Date of Degree
PhD (Doctor of Philosophy)
Psychological and Quantitative Foundations
Stephen B. Dunbar
There has been a wealth of research conducted on the high school dropouts spanning several decades. It is estimated that compared with those who complete high school, the average high school dropout costs the economy approximately $250,000 more over his or her lifetime in terms of lower tax contributions, higher reliance on Medicaid and Medicare, higher rates of criminal activity, and higher reliance on welfare (Levin & Belfield, 2007). The nation suffers not only because of the loss in revenue but also as a result of the education level of the population. Individuals who choose to drop out of high school are less likely to be in the labor force than adults who earned a high school credential, and they fare worse in many aspects of life.
In many studies on high school dropouts, an important challenge is how to determine an appropriate structural form for a statistical model to be used in making inferences and predictions. Many useful statistical modeling for survival analysis have been developed to study the competing risks frame of probability of dropping out and the probability of graduating; however, few methods exist for establishing the actual competing risks structural form of a model when the data contains two educational milestones – drop out and graduation.
In this dissertation, we first utilized the data collected from the National Education Longitudinal Study (NELS: 88/2000) and proposed a discrete time competing risks hazard model and the corresponding model selection process to study the contributions of student’s academic ability, family background, school characteristics and vocational education to the probabilities of students graduating from or dropping out of high school. This model finds a way to overcome the shortcomings of the traditional models existing in the previous research.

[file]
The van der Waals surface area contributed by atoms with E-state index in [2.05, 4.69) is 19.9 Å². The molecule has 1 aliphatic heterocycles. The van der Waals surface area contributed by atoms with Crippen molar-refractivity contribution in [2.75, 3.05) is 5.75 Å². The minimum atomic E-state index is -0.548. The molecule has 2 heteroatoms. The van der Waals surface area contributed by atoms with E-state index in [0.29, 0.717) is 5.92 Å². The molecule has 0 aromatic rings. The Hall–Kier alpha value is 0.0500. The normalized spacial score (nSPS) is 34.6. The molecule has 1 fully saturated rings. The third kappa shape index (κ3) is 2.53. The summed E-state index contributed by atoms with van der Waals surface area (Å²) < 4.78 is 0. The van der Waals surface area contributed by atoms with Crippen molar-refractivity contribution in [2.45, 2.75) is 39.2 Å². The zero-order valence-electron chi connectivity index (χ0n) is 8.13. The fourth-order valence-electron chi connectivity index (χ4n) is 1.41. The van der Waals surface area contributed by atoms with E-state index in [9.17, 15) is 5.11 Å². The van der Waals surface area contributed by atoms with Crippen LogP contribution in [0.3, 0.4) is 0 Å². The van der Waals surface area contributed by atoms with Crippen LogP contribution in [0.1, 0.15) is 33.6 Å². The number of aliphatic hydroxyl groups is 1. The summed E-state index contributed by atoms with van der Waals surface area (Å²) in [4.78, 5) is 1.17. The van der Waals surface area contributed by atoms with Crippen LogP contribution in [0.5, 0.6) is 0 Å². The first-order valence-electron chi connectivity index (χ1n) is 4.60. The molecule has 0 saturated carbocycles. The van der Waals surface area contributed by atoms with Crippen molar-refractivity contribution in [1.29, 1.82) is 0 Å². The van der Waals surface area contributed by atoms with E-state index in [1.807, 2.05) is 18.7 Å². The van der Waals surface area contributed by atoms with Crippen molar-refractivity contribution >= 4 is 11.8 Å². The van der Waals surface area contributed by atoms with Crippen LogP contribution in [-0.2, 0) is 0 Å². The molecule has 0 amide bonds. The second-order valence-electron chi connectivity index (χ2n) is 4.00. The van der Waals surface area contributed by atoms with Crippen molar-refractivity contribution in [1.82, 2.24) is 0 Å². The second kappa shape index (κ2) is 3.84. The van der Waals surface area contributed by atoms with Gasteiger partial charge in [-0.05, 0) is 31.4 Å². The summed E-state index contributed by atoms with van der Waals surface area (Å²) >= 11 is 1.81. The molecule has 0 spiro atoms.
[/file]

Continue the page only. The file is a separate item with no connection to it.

Within educational research, missing data is very common occurrence and can easily complicate the model selection problem. Handling missing data inappropriately can lead to bias and inaccurate inferences. This dissertation applies four missing data techniques to the key attributes including listwise deletion, dummy variable adjustment, mean imputation, and multiple imputation. Recommendations were offered for future endeavors and research in finding solutions to handle missing data in educational research.
Finally, we outline the implementation of the proposed methodology. This research has the potential for both theoretical merit and implications for affecting educational policy. My dissertation adds to the limited body of literature of quantitative studies of the high school dropouts. A discrete time competing risks hazard model for predicting the probability of dropping out could become part of a powerful tool to identify students at risk of dropping out.
Competing risk, Dropout, Gradution, Survival analysis
xii, 126 pages
Includes bibliographical references (pages 96-102).
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